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2D and 3D Video Playback on the Rift with the Stereoscopic Player

April 17th, 2013 · 12 Comments · 3D / AR / VR / HMD

stereoscopic-player-oculus-rift


Even though the main focus of the Oculus Rift is virtual reality experiences, many users would also want to be able to use this HMD device for other simpler things like playback of 2D and 3D video as well. The good news is that the latest version 2.0.5 of the Stereoscopic Player released earlier this month brought support for 2D and 3D video playback on the Rift, of course there is no support for the head tracker, but you don’t need it for video playback anyway. To enable the right viewing mode just select Oculus Rift in the Settings under the Playback Options panel and the videos you open either in 2D (monoscopic) or in 3D mode (stereoscopic) will be rendered with the correct optical distortion required by the Rift.


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The playback of both 2D and stereo 3D videos with the Stereoscopic Player on the Rift works quite well with 3D videos obviously being more impressive than the flat 2D ones that just show the same image for each eye. A stereo 3D video with more depth can look quite impressive when viewed with the Oculus Rift. The only drawback however is that when viewing 1080p 3D videos they need to be scaled down and there is quite a lot of vertical screen space left unused because of the wide aspect. As a result you may be able to notice the top and bottom edges of the video frame when watching the video with the Rift, so have that in mind.

To download the latest version 2.0.5 of the Stereoscopic Player with Oculus Rift support…

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12 responses so far ↓

  • 1 Reaper // Apr 17, 2013 at 18:44

    Bloody, have you tried any of the 3D movies on Rift yet?

  • 2 Bloody // Apr 17, 2013 at 20:22

    Not a whole 3D movie yet, only a few shorter clips to get an idea on how different depth in the video works out on the Rift. I’ve also had a few people try watching short 3D clips as a part of my Rift demo to get some extra feedback. It seems that more depth with fast action can quickly cause nausea to people new to stereo 3D and HMD devices, so be careful with that. I did not have such problems though with 3D clips that are few minutes longer, next I’ll try watching a whole 3D movie… ;)

  • 3 Ivan // Apr 17, 2013 at 21:16

    WOW! Impressive!

    Bloody: What about 3D games that works on 3DVision.
    Do they work in 3DStereo on the Rift?

    Thanks in advance

  • 4 Bloody // Apr 17, 2013 at 22:10

    3D Vision and Oculus Rift are not compatible with each other, you can however use a driver such as the Vireio Perception to render normal games not supporting the Rift in stereo 3D and with the optical distortion required by the Rift. The list of supported games is still short and not all of them render properly in stereo 3D, there are other drivers similar to the Vireio that are supposed to support the Rift, but we are yet to see something from them and these will most likely be commercial products and not open source one like the Vireio.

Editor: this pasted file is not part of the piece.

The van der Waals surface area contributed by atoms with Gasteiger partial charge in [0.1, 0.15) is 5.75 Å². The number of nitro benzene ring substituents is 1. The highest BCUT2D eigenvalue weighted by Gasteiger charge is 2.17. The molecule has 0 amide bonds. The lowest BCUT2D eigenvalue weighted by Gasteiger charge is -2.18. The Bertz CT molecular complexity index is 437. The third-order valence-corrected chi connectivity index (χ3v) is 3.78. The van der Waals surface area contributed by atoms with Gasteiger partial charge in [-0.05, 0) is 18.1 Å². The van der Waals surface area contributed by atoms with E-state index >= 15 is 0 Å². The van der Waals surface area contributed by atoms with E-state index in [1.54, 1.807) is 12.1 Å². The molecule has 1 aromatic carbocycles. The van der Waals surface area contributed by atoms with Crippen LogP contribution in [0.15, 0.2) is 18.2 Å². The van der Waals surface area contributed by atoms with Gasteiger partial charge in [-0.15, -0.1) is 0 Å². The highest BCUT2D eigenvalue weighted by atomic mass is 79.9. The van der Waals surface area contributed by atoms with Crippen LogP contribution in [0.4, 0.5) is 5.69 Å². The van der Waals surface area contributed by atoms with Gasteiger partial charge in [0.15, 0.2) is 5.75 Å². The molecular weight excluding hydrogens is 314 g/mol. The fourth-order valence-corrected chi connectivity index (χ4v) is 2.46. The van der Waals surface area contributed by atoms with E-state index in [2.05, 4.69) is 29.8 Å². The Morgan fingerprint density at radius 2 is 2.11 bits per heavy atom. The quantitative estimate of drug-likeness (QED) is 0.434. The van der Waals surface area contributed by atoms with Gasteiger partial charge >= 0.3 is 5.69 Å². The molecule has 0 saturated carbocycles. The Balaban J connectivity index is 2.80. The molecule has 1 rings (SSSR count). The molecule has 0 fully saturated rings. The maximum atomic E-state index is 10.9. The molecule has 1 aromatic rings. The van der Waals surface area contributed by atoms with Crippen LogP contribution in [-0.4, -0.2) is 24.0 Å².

• 5 Badelhas // Apr 18, 2013 at 01:56

    So you haven’t tried any games yet?

  • 6 eqzitara // Apr 18, 2013 at 03:27

    LOL I just had funny idea. Record 720P 3d video or if 1080P convert it with a program like adobe premiere. Put in Steroscopic Player. Make Full screen. Use a program to Record Full Screen. Upload to youtube.

  • 7 eqzitara // Apr 18, 2013 at 05:22

    I asked on MTBS if my idea would work since I am sure I have been bothering you alot lately lol. Heres video though.

    https://s3.amazonaws.com/3dvid/farcry3test2.avi

  • 8 Bloody // Apr 18, 2013 at 16:43

    Badelhas, I’ve started trying it out with games ;)

    eqzitara, the latest video you’ve posted works pretty well when viewed with a normal player on the Rift, so the FOV distortion matches quite well to the one of the optics. The stereo 3D effect is pretty strong and can be a bit too much for some inexperienced users though…

  • 9 Skaven252 // Apr 28, 2013 at 15:16

    If your videos are in side by side format and you clone your desktop with the Rift, you can use any video player to view the videos (sans warping).

    I wonder how closely the warping in unprocessed action camera videos matches with the warping needed for the Rift.

    Here’s an unprocessed video of a roller coaster ride shot with a stereo VIO POV.HD array – is it warped the same amount as required by Rift?
    http://www.youtube.com/watch?v=Z_L1GIR7P3o

    There’s also a free video player available for Rift, called the VRPlayer, which allows you to apply different types of warping. It also supports head tracking – but you don’t actually need that for videos (wish there was a way to disable it, in fact).

    http://vrplayer.codeplex.com/

  • 10 steve // Apr 30, 2013 at 01:46

    I think head tracking could be useful if you allow the video to be cropped so when you turn your head you do move the image at least a little. With the low res of the rift now, it would be somewhat helpful.

  • 11 Dan // May 25, 2013 at 05:01

    Oh man, this is for sure the best player right now in the Rift dev community. Make sure you get the ffdshow decoder, well at least for me, I had trouble with the subtitles until I got it.

    Many people, as seen from the above comments, are having some 3D movie support issues, however this is fixed with proper ratio scaling and fullscreen support. Basically, you have to manually play with the settings in the player to get it right.

  • 12 Marton // Jun 22, 2013 at 19:51

    “so when you turn your head you do move the image at least a little”

    Yes, exactly! Thats what i also want. I try to make some videos with my gopros ;)

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